Francisco da Costa Gomes

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Francisco da Costa Gomes

Francisco da Costa Gomes.jpg
President of Portugal
In office
30 September 1974 13 July 1976
Prime Minister Vasco Gonçalves
José Pinheiro de Azevedo
Vasco Almeida e Costa
Preceded by António de Spínola
Succeeded by António Ramalho Eanes
President of the Revolutionary Council
In office
14 March 1975 13 July 1976
Preceded byPosition established
Succeeded by António Ramalho Eanes
President of the National Salvation Junta
In office
30 September 1974 14 March 1975
Preceded by António de Spínola
Succeeded byPosition abolished
Chief of the Armed Forces General Staff
In office
29 April 1974 13 July 1976
Preceded by Joaquim da Luz Rocha
Succeeded by António Ramalho Eanes
In office
5 September 1972 13 May 1974
Preceded by Venâncio Augusto Deslandes
Succeeded by Joaquim da Luz Rocha
Personal details
Born(1914-06-30)30 June 1914
Chaves, Portugal
Died31 July 2001(2001-07-31) (aged 87)
Lisbon, Portugal
Nationality Flag of Portugal.svg Portuguese
Political partyIndependent
Spouse(s)Maria Estela Antas Varajão (Died in 2013)
Alma mater University of Porto
OccupationMilitary officer, politician
PortfolioMilitary Region of Angola
Military service
AllegianceFlag of Portugal.svg  Portugal
Branch/service Portuguese Army
Years of service1931–1976
Rank General (Effective)
Field Marshal (Honorific)
Battles/wars Portuguese Colonial War

Francisco da Costa Gomes, ComTE , GOA (Portuguese pronunciation:  [fɾɐ̃ˈsiʃku dɐ ˈkɔʃtɐ ˈɡomɨʃ] ; 30 June 1914 – 31 July 2001) was a Portuguese military officer and politician, the 15th President of the Portuguese Republic (the second after the Carnation Revolution).



He was one of the eleven children of António José Gomes, (Santo Estevão, Chaves, ? – Lisbon, 1 July 1922) and wife, Idalina Júlia Monteiro da Costa (Chaves, 27 May 1880 – Porto, 18 February 1967).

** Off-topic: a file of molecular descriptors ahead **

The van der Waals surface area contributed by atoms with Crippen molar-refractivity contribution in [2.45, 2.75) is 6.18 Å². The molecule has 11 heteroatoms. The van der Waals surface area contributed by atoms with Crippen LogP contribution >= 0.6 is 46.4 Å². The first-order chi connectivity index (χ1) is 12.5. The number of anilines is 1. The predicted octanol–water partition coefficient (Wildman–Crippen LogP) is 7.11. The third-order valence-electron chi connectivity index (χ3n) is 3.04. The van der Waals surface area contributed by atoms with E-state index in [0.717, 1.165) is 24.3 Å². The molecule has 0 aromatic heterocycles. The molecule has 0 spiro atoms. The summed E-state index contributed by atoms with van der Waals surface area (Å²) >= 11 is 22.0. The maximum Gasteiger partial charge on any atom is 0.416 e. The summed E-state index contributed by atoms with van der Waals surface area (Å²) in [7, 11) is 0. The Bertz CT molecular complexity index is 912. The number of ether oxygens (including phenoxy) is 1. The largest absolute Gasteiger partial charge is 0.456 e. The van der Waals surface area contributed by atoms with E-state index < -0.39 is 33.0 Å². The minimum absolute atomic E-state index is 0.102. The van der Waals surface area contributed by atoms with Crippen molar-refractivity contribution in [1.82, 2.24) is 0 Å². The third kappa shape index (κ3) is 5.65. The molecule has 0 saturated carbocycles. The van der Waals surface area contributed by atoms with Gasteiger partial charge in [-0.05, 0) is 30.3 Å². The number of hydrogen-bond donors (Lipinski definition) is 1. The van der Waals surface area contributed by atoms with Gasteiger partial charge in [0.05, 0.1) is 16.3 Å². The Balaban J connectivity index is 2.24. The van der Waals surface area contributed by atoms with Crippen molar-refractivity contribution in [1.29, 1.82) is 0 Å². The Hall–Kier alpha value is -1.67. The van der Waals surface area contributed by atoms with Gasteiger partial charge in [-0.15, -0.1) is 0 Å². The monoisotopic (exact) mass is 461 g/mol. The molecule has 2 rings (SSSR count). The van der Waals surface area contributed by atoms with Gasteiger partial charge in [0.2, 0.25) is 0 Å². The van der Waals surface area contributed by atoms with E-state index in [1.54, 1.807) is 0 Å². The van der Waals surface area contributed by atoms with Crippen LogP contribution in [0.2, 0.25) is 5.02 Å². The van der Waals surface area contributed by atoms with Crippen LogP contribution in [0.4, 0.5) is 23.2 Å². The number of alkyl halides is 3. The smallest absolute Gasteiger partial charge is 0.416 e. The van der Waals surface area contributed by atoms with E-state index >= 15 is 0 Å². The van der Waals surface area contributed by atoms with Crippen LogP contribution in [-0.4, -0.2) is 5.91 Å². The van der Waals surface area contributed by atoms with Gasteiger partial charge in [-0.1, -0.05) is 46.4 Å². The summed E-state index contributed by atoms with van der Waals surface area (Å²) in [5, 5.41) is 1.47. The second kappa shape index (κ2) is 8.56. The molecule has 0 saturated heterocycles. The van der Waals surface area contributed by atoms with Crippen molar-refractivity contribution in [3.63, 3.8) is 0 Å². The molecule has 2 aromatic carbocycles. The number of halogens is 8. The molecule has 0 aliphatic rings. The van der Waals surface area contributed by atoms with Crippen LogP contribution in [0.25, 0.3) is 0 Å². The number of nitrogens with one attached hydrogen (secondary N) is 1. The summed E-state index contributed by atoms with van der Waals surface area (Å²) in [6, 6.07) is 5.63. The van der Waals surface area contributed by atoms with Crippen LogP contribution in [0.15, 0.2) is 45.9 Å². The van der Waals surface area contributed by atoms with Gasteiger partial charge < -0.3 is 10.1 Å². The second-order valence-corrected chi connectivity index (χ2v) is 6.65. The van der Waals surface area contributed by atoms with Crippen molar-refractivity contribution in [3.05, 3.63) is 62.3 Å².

On 8 December 1952, Gomes married Maria Estela Veloso de Antas Varajão (born 23 March 1927 in Viana do Castelo), daughter of João de Campos Varajão and his wife Angélica Martins Veloso (b. Barcelos, Barcelos), at the See of Viana do Castelo. The couple had only one son, Francisco da Costa Gomes.

In 1961 Costa Gomes, acting as under-secretary of state for the Army, was involved in a constitutional "coup d'état" headed by the Minister of Defense, General Júlio Botelho Moniz, that tried to convince President Américo Tomás to remove an aged António de Oliveira Salazar from the premiership.

In 1970 he occupied the post of Commander of the Military Region of Angola, where he overhauled the chief-command and was the first to try to establish a military agreement with the National Union for the Total Independence of Angola (UNITA) against the People's Movement for the Liberation of Angola (MPLA) and the National Liberation Front of Angola (FNLA).

On 12 September 1972 he was called back to Portugal to occupy the post of Chief of the Armed Forces—replacing General Venâncio Deslandes—but he was replaced in March 1974, a few days before the Carnation Revolution of 25 April 1974, because he had refused to swear his loyalty to the President of the Council of Ministers Marcello Caetano in a public ceremony.

After the Revolution he was one of the seven military leaders who made up the National Salvation Junta. Between 25 April and 30 September he was the second-in-command of the Portuguese state, behind António de Spínola.

He assumed the Presidency of the Republic when named by the Junta after the resignation of Spínola on 30 September 1974, and occupied the post until 27 June 1976 when, in the first Presidential election, the Portuguese chose General Ramalho Eanes to succeed him. He received an honorary promotion to Field Marshal in 1982.


Gomes was one of eleven children of António José Gomes (Chaves, Santo Estêvão – Lisbon, Socorro, 1 July 1922) and wife (m. Chaves, 17 January 1901) and wife Idalina Júlia Monteiro da Costa (Chaves, 27 May 1880 – Porto, 18 February 1967).

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    See also

    Political offices
    Preceded by
    António de Spínola
    President of the National Salvation Junta
    Succeeded by
    None, office abolished
    Preceded by
    António de Spínola
    President of Portugal
    Succeeded by
    Ramalho Eanes